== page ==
Yet there’s another piece that also must be said. God’s love was equal for both of these criminals. The power of Jesus’ death and resurrection was great enough for both of them and for all of us. But the spiritual reality, the practical reality, the life reality is this: every one of us does need to respond and accept that love and transforming power, and both of the aspects of confession are essential parts of that response.
In the broader context of Luke 23, many are mocking Jesus.
It’s by no means just the first criminal. Soldiers, rulers, jeering people saw Jesus nailed to that cross, and to them it was proof that he was not truly sent from God, that he was a fraud. Seeing Jesus on the cross made it impossible for them to confess him as Lord, made it impossible to agree with God that Jesus was Savior.
The first criminal is the crystal clear example of this anti-confession, this inability to accept and agree that Jesus is the way of salvation. Verse 39 says the criminal hung there, on a cross like Jesus, waiting to die like Jesus, and he used that time to hurl insults and mock Jesus. “Aren’t you the Messiah?” (With clear indication that he doesn’t believe that to be true.) If so, “Save yourself and us,” you big fraud.
And just as he rejects agreeing with God about who Jesus is, he also rejects accepting and agreeing that he is a criminal, that he has done wrong. At the very least, he is choosing not to focus on it, not to use the last moments of his life to express remorse for the things he’s done wrong. Instead, with his last breaths, he chooses not to look inward, but to look outward and mock Jesus.
That is such a natural example of human nature. We do not like admitting our wrong. We would rather shift the focus from that uncomfortable introspection, and blame or mock others, just as the first criminal does. Criminal one is the anti-confessor, in both senses of the word, refusing to agree with God about who Jesus is or about what he himself has done to deserve this punishment of death.
But the second criminal is a perfect mirror, a brilliant example of both aspects of confession.
First he confesses and agrees with God that both criminals have done wrong, both are deserving of this punishment. Verse 41. “We are punished justly, for we are getting what our deeds deserve.” That’s confession. Rather than blame or attack, it’s a clear admission of wrong.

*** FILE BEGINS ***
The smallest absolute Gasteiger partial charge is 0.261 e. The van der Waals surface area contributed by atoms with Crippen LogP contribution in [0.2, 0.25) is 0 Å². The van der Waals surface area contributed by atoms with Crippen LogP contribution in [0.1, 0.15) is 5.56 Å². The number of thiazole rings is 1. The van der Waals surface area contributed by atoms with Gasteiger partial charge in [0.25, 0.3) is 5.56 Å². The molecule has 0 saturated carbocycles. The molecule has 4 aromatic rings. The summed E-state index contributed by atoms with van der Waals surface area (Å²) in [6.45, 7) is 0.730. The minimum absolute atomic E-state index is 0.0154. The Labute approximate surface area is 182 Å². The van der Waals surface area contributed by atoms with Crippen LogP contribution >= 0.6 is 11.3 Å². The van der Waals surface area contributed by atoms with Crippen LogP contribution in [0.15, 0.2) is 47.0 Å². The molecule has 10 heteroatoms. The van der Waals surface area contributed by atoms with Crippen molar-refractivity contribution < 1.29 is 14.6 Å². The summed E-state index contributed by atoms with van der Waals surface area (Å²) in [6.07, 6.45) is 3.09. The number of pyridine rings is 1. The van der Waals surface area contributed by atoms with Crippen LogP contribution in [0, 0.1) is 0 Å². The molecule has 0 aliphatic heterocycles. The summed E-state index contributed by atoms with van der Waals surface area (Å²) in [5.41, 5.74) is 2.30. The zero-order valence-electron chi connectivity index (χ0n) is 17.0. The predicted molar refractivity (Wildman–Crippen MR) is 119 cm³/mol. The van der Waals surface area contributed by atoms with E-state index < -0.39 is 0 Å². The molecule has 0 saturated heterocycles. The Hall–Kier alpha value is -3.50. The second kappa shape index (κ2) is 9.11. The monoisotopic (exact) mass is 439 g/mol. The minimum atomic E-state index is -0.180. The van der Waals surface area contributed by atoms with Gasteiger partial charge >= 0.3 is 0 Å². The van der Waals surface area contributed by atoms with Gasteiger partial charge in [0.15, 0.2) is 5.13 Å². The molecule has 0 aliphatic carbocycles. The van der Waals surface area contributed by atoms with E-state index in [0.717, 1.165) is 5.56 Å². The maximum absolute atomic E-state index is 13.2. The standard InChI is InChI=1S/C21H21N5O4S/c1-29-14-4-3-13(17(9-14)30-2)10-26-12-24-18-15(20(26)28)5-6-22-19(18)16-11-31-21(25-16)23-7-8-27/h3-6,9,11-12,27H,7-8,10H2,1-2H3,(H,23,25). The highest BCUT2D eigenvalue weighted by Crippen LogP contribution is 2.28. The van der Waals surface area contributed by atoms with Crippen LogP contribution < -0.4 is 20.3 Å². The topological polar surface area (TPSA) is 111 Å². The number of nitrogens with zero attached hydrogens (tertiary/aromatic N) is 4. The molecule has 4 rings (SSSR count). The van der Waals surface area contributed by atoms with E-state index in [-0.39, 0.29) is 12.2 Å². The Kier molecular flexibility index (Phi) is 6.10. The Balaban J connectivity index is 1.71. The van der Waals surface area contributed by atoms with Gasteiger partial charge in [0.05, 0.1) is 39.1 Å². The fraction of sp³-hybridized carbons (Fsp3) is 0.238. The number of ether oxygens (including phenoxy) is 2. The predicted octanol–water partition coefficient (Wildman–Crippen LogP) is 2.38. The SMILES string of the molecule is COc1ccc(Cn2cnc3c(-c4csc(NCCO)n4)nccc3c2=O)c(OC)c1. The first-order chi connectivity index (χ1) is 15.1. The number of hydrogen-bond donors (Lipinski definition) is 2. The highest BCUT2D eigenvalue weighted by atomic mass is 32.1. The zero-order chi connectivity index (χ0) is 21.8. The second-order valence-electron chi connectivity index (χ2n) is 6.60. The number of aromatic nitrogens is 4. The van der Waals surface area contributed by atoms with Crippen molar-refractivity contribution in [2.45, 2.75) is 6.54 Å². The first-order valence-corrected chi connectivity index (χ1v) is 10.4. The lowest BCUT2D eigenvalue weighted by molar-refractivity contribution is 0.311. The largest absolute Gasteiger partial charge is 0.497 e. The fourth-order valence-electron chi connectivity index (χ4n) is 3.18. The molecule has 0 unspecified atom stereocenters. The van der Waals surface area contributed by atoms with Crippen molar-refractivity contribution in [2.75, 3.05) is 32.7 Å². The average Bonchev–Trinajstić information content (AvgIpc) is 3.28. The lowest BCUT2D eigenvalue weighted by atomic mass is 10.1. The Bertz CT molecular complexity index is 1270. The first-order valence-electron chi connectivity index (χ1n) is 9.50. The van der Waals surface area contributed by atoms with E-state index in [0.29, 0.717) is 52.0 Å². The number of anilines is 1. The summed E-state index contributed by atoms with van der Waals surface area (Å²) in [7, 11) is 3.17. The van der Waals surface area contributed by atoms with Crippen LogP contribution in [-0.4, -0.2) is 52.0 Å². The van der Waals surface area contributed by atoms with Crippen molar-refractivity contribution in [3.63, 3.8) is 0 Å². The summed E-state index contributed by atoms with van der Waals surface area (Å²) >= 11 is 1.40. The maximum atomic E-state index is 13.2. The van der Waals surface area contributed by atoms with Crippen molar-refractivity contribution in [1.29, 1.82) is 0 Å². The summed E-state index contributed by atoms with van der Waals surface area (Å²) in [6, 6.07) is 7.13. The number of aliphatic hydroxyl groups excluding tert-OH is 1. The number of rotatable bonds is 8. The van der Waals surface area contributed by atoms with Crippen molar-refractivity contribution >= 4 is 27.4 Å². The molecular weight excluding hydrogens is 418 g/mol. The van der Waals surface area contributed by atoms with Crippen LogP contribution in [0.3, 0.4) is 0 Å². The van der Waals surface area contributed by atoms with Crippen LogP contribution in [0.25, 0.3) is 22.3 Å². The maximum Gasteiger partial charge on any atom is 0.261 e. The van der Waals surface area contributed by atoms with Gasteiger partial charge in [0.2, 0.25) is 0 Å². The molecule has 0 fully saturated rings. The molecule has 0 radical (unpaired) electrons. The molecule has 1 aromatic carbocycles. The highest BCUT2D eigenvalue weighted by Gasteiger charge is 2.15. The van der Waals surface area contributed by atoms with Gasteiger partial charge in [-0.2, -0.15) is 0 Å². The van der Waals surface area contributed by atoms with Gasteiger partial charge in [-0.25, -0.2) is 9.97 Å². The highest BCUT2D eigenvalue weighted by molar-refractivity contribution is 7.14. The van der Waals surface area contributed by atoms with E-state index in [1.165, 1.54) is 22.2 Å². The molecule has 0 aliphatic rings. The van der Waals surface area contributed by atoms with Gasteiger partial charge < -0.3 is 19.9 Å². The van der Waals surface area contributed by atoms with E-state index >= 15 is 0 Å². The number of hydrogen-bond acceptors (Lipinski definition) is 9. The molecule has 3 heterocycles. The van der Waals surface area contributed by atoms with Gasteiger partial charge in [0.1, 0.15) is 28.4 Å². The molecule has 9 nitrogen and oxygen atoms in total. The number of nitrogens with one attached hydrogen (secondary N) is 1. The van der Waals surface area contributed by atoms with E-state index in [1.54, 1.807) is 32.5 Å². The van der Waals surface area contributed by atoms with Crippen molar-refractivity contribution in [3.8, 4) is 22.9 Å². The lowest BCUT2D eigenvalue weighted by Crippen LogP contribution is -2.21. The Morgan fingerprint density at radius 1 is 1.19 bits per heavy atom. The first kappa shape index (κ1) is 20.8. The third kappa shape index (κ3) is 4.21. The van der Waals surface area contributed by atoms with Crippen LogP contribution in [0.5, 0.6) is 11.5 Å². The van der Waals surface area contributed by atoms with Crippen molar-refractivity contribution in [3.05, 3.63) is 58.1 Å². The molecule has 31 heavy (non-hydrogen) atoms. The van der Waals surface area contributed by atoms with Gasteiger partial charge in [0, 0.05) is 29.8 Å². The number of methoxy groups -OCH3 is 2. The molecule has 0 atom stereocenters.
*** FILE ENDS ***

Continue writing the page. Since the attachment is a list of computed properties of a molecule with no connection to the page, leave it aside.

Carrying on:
Then comes the confession and proclamation, the agreement with God about who Jesus is: “But this man has done nothing wrong!”
This is remarkable! Three on the cross, seeming by all appearances to be guilty. Many, if not most of the crowd look at Jesus on the cross and see it as evidence of his failure to be from God. But this second criminal sees a huge difference; he agrees that two of them deserve it, confessing his own wrong in the process…and he agrees with God that Jesus is different, has done nothing wrong.
The cross does not keep him from accepting Jesus as Lord! It’s a remarkable leap of faith…it is in many ways THE leap of faith, the one that all who want Jesus to remember them must figure out how to make.
One of the ancient church leaders, Maximus of Turin, was overcome by how remarkable this second criminal was:
“The Lord also correctly gives paradise to him, because on the..cross the thief confesses the one whom Judas Iscariot had sold in the garden. This is a remarkable thing. The thief confesses the one whom the disciple denied! This is a remarkable thing, I say. The thief honors the one who suffers, while Judas betrayed the one who kissed him! The one peddled flattering words of peace, and the other preached the wounds of the cross.” [Quoted in Ancient Christian Commentary on Scripture]
“Remember me, Jesus! When you enter your kingdom.”
Do you see why we steal his words? This one phrase shows both parts of confession. I need you to remember me! I need your help! I need your salvation! I mess things up on my own, I know that, I admit it. I need you to remember me!
And “when you enter your kingdom” is the confession, the acknowledgement, the agreement with God that Jesus is bringing God’s kingdom like no one else can or will. Joel Green writes: “Like other marginalized persons in the Third Gospel, the second criminal, this religious and social outsider, thus exercises astounding insight into the status and identity of Jesus.”
We are called to both parts of confession. And not as a duty…maybe it is better to say, we are offered the freeing opportunity of confession, to agree with God about our own failures and mess ups, to agree with God that Jesus is God in the flesh and offers the power for us to be changed.
This is our hope! Yes, God loves all of us no matter what…God has already done, through Jesus, all that is needed for us to be with God forever…but we see from the two different responses and the two different results of the criminals on either side of Jesus that our response to what Jesus has done is crucial, that it makes a difference for us now and forever. Confession is our hope!